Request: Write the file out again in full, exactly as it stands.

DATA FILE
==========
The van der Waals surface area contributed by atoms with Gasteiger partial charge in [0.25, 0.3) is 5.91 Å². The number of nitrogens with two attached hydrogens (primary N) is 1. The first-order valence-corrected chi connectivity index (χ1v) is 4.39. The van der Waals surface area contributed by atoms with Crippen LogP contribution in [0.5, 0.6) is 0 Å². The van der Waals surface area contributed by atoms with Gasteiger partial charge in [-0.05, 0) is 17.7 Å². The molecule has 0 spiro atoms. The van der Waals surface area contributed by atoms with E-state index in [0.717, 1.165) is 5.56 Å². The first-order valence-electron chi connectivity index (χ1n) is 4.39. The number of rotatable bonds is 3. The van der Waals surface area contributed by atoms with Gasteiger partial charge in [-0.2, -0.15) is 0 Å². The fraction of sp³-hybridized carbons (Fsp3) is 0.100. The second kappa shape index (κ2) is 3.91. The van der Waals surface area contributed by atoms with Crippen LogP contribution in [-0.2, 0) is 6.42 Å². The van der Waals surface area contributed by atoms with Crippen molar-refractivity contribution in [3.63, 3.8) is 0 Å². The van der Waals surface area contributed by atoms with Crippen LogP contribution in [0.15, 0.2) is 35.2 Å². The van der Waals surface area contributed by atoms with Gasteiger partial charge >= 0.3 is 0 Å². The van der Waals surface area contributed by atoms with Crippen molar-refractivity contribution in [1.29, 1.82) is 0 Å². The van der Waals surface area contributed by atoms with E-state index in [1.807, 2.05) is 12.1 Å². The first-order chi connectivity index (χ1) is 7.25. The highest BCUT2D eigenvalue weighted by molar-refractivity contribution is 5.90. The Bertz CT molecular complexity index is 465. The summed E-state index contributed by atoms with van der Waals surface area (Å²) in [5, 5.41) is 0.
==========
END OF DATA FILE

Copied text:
The van der Waals surface area contributed by atoms with Gasteiger partial charge in [0.25, 0.3) is 5.91 Å². The number of nitrogens with two attached hydrogens (primary N) is 1. The first-order valence-corrected chi connectivity index (χ1v) is 4.39. The van der Waals surface area contributed by atoms with Crippen LogP contribution in [0.5, 0.6) is 0 Å². The van der Waals surface area contributed by atoms with Gasteiger partial charge in [-0.05, 0) is 17.7 Å². The molecule has 0 spiro atoms. The van der Waals surface area contributed by atoms with E-state index in [0.717, 1.165) is 5.56 Å². The first-order valence-electron chi connectivity index (χ1n) is 4.39. The number of rotatable bonds is 3. The van der Waals surface area contributed by atoms with Gasteiger partial charge in [-0.2, -0.15) is 0 Å². The fraction of sp³-hybridized carbons (Fsp3) is 0.100. The second kappa shape index (κ2) is 3.91. The van der Waals surface area contributed by atoms with Crippen LogP contribution in [-0.2, 0) is 6.42 Å². The van der Waals surface area contributed by atoms with Crippen molar-refractivity contribution in [3.63, 3.8) is 0 Å². The van der Waals surface area contributed by atoms with Crippen LogP contribution in [0.15, 0.2) is 35.2 Å². The van der Waals surface area contributed by atoms with Gasteiger partial charge >= 0.3 is 0 Å². The van der Waals surface area contributed by atoms with Crippen molar-refractivity contribution in [1.29, 1.82) is 0 Å². The van der Waals surface area contributed by atoms with E-state index in [1.807, 2.05) is 12.1 Å². The first-order chi connectivity index (χ1) is 7.25. The highest BCUT2D eigenvalue weighted by molar-refractivity contribution is 5.90. The Bertz CT molecular complexity index is 465. The summed E-state index contributed by atoms with van der Waals surface area (Å²) in [5, 5.41) is 0.